14:0283(53)NG - NFFE Local 29 and Army, Kansas City District, Corps of Engineers -- 1984 FLRAdec NG
[ v14 p283 ]
The decision of the Authority follows:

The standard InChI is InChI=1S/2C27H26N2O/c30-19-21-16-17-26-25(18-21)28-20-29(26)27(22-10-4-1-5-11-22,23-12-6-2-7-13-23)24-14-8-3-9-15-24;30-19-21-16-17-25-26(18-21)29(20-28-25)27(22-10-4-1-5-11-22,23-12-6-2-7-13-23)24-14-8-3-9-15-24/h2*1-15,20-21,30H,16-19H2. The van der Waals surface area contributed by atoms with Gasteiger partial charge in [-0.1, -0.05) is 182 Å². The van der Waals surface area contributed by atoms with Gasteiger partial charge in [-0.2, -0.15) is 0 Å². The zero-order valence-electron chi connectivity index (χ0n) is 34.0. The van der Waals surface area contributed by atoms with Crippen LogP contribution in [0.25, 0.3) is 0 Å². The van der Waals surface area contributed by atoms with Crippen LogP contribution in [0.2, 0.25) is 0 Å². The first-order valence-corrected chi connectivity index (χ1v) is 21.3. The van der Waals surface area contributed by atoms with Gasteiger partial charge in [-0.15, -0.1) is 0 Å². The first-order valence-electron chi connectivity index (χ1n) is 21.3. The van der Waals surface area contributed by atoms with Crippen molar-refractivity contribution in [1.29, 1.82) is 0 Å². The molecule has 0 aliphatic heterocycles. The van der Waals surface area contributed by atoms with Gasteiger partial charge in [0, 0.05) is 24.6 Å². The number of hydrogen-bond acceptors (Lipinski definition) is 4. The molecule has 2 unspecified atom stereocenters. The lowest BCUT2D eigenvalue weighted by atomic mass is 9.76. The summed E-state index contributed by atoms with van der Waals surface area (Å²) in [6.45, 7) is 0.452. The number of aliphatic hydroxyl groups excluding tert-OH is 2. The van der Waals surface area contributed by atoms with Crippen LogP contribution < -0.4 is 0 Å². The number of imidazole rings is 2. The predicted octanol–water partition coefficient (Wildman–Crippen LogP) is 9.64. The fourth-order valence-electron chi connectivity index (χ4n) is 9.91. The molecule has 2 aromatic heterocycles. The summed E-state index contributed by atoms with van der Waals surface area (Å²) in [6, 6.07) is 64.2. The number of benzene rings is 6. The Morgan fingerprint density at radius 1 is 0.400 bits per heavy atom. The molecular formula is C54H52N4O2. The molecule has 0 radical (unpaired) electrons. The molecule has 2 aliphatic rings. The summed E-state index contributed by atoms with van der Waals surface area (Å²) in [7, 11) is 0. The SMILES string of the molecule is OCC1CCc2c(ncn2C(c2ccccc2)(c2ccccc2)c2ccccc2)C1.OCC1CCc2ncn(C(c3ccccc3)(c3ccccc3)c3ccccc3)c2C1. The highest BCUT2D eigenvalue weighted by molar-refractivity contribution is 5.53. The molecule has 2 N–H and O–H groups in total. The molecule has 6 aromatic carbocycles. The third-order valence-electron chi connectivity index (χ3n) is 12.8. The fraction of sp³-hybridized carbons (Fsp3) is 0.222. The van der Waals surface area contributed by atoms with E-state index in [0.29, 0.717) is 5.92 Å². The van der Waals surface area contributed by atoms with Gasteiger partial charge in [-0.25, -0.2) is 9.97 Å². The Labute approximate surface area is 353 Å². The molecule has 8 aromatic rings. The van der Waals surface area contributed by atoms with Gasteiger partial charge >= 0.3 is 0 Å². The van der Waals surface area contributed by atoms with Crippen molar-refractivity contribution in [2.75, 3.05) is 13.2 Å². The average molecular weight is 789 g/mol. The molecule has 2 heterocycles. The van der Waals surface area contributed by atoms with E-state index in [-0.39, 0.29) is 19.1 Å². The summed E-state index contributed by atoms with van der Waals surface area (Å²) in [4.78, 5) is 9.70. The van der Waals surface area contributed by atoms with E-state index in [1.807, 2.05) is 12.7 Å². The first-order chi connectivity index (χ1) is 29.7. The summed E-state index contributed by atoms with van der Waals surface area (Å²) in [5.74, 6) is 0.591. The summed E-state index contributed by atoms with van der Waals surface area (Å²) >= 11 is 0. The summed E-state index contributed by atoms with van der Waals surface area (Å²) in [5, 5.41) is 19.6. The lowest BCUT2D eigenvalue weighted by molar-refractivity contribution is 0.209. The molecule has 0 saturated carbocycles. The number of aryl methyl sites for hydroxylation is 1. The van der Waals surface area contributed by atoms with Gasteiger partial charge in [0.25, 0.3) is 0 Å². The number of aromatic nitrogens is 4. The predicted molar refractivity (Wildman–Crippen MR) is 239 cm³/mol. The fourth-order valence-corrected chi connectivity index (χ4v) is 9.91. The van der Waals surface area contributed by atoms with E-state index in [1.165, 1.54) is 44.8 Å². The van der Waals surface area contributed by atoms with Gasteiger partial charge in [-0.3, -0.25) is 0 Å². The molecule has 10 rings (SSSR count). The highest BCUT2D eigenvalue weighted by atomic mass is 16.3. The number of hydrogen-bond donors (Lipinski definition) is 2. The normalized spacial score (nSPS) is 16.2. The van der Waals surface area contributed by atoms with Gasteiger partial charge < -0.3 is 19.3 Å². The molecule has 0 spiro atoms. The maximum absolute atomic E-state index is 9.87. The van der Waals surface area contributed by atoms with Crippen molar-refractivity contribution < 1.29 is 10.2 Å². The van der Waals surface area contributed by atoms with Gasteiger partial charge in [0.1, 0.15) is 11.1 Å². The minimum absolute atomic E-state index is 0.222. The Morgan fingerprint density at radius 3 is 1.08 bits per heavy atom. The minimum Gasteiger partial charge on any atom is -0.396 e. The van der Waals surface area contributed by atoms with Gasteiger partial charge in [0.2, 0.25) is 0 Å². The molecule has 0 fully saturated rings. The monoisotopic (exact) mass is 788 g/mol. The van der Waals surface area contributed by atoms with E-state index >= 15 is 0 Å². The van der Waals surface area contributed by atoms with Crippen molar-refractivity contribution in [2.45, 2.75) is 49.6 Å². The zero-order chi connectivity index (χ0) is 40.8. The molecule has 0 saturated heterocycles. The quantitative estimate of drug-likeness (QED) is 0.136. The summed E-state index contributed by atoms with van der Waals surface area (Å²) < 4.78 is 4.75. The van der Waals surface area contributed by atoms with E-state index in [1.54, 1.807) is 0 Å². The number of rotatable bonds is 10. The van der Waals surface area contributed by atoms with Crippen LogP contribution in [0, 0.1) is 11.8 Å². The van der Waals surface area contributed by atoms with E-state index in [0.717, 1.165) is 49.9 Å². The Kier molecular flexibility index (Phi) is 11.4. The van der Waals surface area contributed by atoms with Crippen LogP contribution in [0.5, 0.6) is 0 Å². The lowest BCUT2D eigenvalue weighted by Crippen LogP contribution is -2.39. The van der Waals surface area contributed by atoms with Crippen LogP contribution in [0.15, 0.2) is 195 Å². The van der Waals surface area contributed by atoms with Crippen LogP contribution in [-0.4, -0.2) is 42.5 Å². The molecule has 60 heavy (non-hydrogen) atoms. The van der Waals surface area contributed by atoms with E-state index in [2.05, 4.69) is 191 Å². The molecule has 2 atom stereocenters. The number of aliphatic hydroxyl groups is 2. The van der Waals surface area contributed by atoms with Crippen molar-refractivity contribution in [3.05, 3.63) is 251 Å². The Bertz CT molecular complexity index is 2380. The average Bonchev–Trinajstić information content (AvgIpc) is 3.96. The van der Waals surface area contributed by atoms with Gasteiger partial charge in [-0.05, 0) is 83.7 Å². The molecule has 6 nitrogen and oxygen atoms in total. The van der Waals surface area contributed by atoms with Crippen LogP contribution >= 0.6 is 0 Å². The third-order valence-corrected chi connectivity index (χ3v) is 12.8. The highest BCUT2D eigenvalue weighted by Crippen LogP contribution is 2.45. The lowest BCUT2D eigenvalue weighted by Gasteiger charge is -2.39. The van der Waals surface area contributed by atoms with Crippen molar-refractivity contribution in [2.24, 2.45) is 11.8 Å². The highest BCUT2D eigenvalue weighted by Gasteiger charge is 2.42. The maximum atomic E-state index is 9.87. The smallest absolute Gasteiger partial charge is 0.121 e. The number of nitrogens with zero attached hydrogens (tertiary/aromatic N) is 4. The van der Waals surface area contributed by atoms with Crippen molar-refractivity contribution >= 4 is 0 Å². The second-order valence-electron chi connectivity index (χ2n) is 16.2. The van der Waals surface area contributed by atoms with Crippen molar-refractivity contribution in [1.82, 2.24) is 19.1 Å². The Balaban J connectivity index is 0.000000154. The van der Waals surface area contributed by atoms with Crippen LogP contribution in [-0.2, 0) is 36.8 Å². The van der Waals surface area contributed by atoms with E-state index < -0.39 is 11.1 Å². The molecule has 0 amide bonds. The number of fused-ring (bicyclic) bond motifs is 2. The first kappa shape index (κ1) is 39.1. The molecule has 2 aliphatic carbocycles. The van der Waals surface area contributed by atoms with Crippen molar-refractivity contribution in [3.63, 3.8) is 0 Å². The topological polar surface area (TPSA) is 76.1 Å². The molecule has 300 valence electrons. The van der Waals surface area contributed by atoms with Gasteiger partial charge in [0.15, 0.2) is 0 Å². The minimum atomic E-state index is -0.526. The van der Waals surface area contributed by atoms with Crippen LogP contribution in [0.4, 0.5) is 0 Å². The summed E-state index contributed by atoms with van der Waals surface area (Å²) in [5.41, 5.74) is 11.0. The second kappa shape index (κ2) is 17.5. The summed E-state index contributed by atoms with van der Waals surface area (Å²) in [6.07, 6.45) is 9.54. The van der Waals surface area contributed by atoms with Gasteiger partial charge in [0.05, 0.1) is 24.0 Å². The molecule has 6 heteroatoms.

14 FLRA No. 53 NATIONAL FEDERATION OF FEDERAL EMPLOYEES, LOCAL 29 Union and DEPARTMENT OF THE ARMY, KANSAS CITY DISTRICT, CORPS OF ENGINEERS Agency Case No. O-NG-474 DECISION AND ORDER ON NEGOTIABILITY ISSUES The petition for review in this case comes before the Authority pursuant to section 7105(a)(2)(D) and (E) of the Federal Service Labor-Management Relations Statute (the Statute) and presents issues concerning the negotiability of four Union proposals. /1/ Upon careful consideration of the entire record, including the contentions of the parties, the Authority makes the following determinations. Union Proposal 1 Section 2.b Major Job Element means a component of an employee's job that is not of sufficient importance in itself that performance below the minimal level requires removing, demoting or withholding a within-grade increase of the employee. Appraisals of Major Job Elements may be used as a basis for other personnel decisions which include recognizing and rewarding employees whose performance so warrants, and as a basis for determining training needs. (Only the underlined portion of the proposal is in dispute.) Under Union Proposal 1 management could deny a within-grade increase to an employee only if the employee performed "below the minimal level" in a "critical," as opposed to a "major," element. In this regard, applicable Army regulations define a "major element" as a major duty or responsibility of a position; and such elements could include both critical and noncritical elements. /2/ Under applicable Government-wide regulations the granting of a within-grade increase must be based on an overall employee performance rating of fully acceptable (fully satisfactory or fully successful) as established in the agency's performance appraisal system. /3/ Understood in terms of this regulatory requirement, therefore, and consistent with the Union's stated intent, /4/ Union Proposal 1 would preclude management from establishing, as a criterion for fully acceptable overall performance, a level of performance which would include assessment of performance in a noncritical "major" element. Conversely, the proposal would require management to establish as a criterion for the granting of a within-grade increase a standard of overall performance which would encompass even minimally satisfactory performance in one or all major job elements. In thus prescribing the level of performance which would evidence an "acceptable level of competence," i.e., performance which would merit an overall rating of fully acceptable, so as to qualify an employee for a within-grade increase, Union Proposal 1 has the same effect as Union Proposal 6 in American Federation of Government Employees, AFL-CIO, Local 32 and Office of Personnel Management, Washington, D.C., 14 FLRA No. 2 (1984), which established the quality of performance necessary to attain a positive acceptable level of competence rating. In that case, the Authority held, relying on its decision in American Federation of State, County and Municipal Employees, AFL-CIO, Council 26 and U.S. Department of Justice, 13 FLRA No. 96 (1984), that by establishing the performance requirements for a given level of performance, i.e., the granting of a within-grade increase, the proposal at issue directly interfered with management's rights to direct employees and assign work under section 7106(a)(2)(A) and (B) of the Statute. /5/ Thus, for the reasons more fully set forth in the Department of Justice and Office of Personnel Management decisions, Union Proposal 1 herein, which likewise establishes the level of performance required to receive a within-grade increase, directly interferes with management's rights to direct employees and assign work and is outside the duty to bargain. /6/ Union Proposal 2 Section 2.c Performance Standards is the description of the level of accomplishment or achievement for performance of the duties and responsibilities of a position or group of positions; expressed as a range of performance in terms such as: quality, quantity, timeliness, etc. As required by this contract, performance standards for each critical element will be established for five levels of performance, e.g., exceptional, highly successful, fully successful, marginal, and unsatisfactory. (Only the underlined portion of the proposal is in dispute.) Union Proposal 3 Section 2.e The following definitions shall apply to the summary or overall performance appraisal rating: (1) Exceptional. Performance that meets the performance standard for exceptional performance in one or more critical elements and at least meets the performance standards for fully successful performance for all other critical elements. (2) Highly successful. Performance that meets the performance standard for highly successful performance in one or more critical elements and meets the performance standard for fully successful performance for all other critical elements. (3) Fully successful. Performance that meets the performance standard for fully successful performance for all critical elements. (4) Marginal. Performance below the performance standard for fully successful performance for one or more critical elements, but at least meets the performance standard for marginal performance for all critical elements. (5) Unsatisfactory. Performance that fails to meet at least the performance standard for marginal performance in one or more critical elements. Union Proposal 2 requires the Agency to establish five rating levels for each critical element. Union Proposal 3 establishes five rating levels for appraising an employee's overall performance and sets forth criteria for determining the quality of performance necessary to achieve a given overall rating. In this regard, Union Proposals 2 and 3 have the same effect as the proposal at issue in American Federation of State, County and Municipal Employees, AFL-CIO, Council 26 and U.S. Department of Justice, 13 FLRA No. 96 (1984), which prescribed the number of rating levels to be used for each critical element and for overall evaluations, and the level of performance which would warrant a given overall rating. In that case, the Authority held that the determination of the number of performance levels for both individual job elements and overall performance and the establishment of criteria for assessing the overall level of performance of an employee were essential aspects of management's rights to direct employees and assign work under section 7106(a)(2)(A) and (B) of the Statute. Thus, for the reasons more fully set forth in the Department of Justice decision, Union Proposals 2 and 3 are outside the duty to bargain under the Statute. /7/ Union Proposal 4 Section 6.a When an employee's performance in one or more critical elements fails to meet the established performance standard for fully successful, but meets the established standards for marginal performance, the supervisor will utilize the procedures in Section 7. of this Article. If after fulfilling the requirement of Section 7., the employee's performance remains marginal, the supervisor may take action to withhold the employee's within-grade increase. The Agency alleges only that an Army regulation, AR 690-400, chap. 430, bars negotiation on Union Proposal 4. Under section 7117(a)(2) of the Statute and subpart B of Part 2424 of the Authority's Rules and Regulations, an agency regulation can bar negotiations on a conflicting union proposal only if a compelling need exists for such regulation. The agency bears the burden of coming forward with affirmative support for its assertion that the regulation relied on bars negotiations because there is a compelling need under the Authority's criteria. American Federation of Government Employees, AFL-CIO, Local 1928 and Department of the Navy, Naval Air Development Center, Warminster, Pennsylvania, 2 FLRA 450, 454 (1980). In the instant case, while the Agency identifies the provisions of its internal regulations with which the Union's proposal allegedly conflicts, it does not cite any of the Authority's compelling need criteria nor adduce any evidence to support a conclusion that those regulations meet the requirements of any of the criteria. /8/ Thus, the Agency has failed to support its allegation that a compelling need exists for the regulations upon which it relies to bar negotiation of Union Proposal 4. Moreover, the Agency has not alleged that Union Proposal 4 is in any other manner inconsistent with applicable law, rule or regulation. Therefore, Union Proposal 4 is within the Agency's duty to bargain under the Statute. Accordingly, for the foregoing reasons, pursuant to section 2424.10 of the Authority's Rules and Regulations, IT IS ORDERED that the petition for review as to Union Proposals 1, 2, and 3 be, and it hereby is, dismissed. IT is FURTHER ORDERED that the Agency shall upon request (or as otherwise agreed to by the parties) bargain on Union Proposal 4. /9/ Issued, Washington, D.C., April 20, 1984 Barbara J. Mahone, Chairman Ronald W. Haughton, Member Henry B. Frazier III, Member FEDERAL LABOR RELATIONS AUTHORITY --------------- FOOTNOTES$ --------------- /1/ In its Statement of Position in response to the Union's appeal, the Agency contends for the first time that two additional Union proposals, Section 1 and Section 10, are outside the duty to bargain. These proposals were not appealed by the Union and, therefore, they are not before the Authority at this time. See section 7117(c)(3) of the Statute and section 2424.1 of the Authority's Rules and Regulations. /2/ Army Regulation AR 690-400, chap. 430, subchap. 1, para. 1-3 provides, in part: e. Major element. A major duty or responsibility of an employee's position; a major result or output expected from the employee. A major element becomes a critical element when it is important enough to meet the definition of critical element . . . (.) See also Army Regulation AR 690-400, chap. 430, subchap. 2, para. 2-2 and 3; subchap. 3, para. 3-2.b. /3/ 5 U.S.C. 5335(a) provides that an employee in the General Schedule shall be advanced to the next higher within-grade rate at certain intervals provided, among other things, the work of the employee is of an "acceptable level of competence." "Acceptable level of competence" is defined in 5 CFR 531.403 as follows: Sec. 531.403 Definitions. In this subchapter: "Acceptable level of competence" means a level of performance identified by an employing agency at which performance by an employee of the duties and responsibilities of his or her assigned position is fully acceptable (or equivalent terms such as fully satisfactory or fully successful used in the agency's performance appraisal plan) and, in addition to the requirement of Sec. 531.404 of this subpart, warrants advancement of the employee's rate of basic pay to the next higher step of the grade of his or her position. An employee whose current performance with respect to any critical element is unacceptable, as defined in Sec. 430.101(a)(3) of this chapter, is not performing at an acceptable level of competence. Further, absent unusual circumstances, an employee whose overall performance during the waiting period is at the minimum level required for retention in the position but below a fully acceptable level is not performing at an acceptable level of competence. /4/ Union Reply Brief at 4. /5/ Section 7106 of the Statute provides, in relevant part, as follows: Sec. 7106. Management rights (a) Subject to subsection (b) of this section, nothing in this chapter shall affect the authority of any management official of any agency-- . . . . (2) in accordance with applicable laws-- (A) to . . . direct . . . employees in the agency . . .; (B) to assign work(.) /6/ In view of the decision herein, the Authority finds it unnecessary to reach the Agency's additional contentions that Union Proposal 1 is inconsistent with applicable Government-wide regulations or barred from negotiation by an Agency regulation for which a compelling need exists. /7/ In view of the decision herein, the Authority finds it unnecessary to reach the Agency's additional contention that Union Proposals 2 and 3 are barred from negotiation by an Agency regulation for which a compelling need exists.